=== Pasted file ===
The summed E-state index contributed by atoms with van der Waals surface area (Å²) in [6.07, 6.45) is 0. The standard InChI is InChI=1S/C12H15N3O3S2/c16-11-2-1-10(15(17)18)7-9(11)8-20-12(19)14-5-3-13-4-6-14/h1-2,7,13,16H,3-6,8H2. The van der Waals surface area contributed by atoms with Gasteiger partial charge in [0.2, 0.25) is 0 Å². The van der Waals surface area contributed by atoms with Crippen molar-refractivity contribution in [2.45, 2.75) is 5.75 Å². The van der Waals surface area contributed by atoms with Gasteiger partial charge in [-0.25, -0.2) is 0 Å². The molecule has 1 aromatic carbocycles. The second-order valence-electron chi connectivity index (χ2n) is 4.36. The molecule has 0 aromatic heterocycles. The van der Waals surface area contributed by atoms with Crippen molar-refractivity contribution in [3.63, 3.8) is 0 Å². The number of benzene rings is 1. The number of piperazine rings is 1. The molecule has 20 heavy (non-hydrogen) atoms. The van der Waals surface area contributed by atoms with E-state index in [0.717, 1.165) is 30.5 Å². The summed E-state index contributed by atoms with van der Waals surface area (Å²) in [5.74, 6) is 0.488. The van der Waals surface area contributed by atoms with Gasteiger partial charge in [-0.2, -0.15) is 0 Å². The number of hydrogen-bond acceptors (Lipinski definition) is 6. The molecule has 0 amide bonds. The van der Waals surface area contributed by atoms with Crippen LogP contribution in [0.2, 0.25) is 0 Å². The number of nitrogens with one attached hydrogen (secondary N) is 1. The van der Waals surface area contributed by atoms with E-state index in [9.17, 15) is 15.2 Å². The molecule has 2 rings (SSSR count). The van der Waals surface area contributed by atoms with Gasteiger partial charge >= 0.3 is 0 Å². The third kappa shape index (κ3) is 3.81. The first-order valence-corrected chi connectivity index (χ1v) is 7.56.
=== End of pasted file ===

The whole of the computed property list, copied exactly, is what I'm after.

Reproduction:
The summed E-state index contributed by atoms with van der Waals surface area (Å²) in [6.07, 6.45) is 0. The standard InChI is InChI=1S/C12H15N3O3S2/c16-11-2-1-10(15(17)18)7-9(11)8-20-12(19)14-5-3-13-4-6-14/h1-2,7,13,16H,3-6,8H2. The van der Waals surface area contributed by atoms with Gasteiger partial charge in [0.2, 0.25) is 0 Å². The van der Waals surface area contributed by atoms with Crippen molar-refractivity contribution in [2.45, 2.75) is 5.75 Å². The van der Waals surface area contributed by atoms with Gasteiger partial charge in [-0.25, -0.2) is 0 Å². The molecule has 1 aromatic carbocycles. The second-order valence-electron chi connectivity index (χ2n) is 4.36. The molecule has 0 aromatic heterocycles. The van der Waals surface area contributed by atoms with Crippen molar-refractivity contribution in [3.63, 3.8) is 0 Å². The number of benzene rings is 1. The number of piperazine rings is 1. The molecule has 20 heavy (non-hydrogen) atoms. The van der Waals surface area contributed by atoms with E-state index in [0.717, 1.165) is 30.5 Å². The summed E-state index contributed by atoms with van der Waals surface area (Å²) in [5.74, 6) is 0.488. The van der Waals surface area contributed by atoms with Gasteiger partial charge in [-0.2, -0.15) is 0 Å². The number of hydrogen-bond acceptors (Lipinski definition) is 6. The molecule has 0 amide bonds. The van der Waals surface area contributed by atoms with Crippen LogP contribution in [0.2, 0.25) is 0 Å². The number of nitrogens with one attached hydrogen (secondary N) is 1. The van der Waals surface area contributed by atoms with E-state index in [9.17, 15) is 15.2 Å². The molecule has 2 rings (SSSR count). The van der Waals surface area contributed by atoms with Gasteiger partial charge >= 0.3 is 0 Å². The third kappa shape index (κ3) is 3.81. The first-order valence-corrected chi connectivity index (χ1v) is 7.56.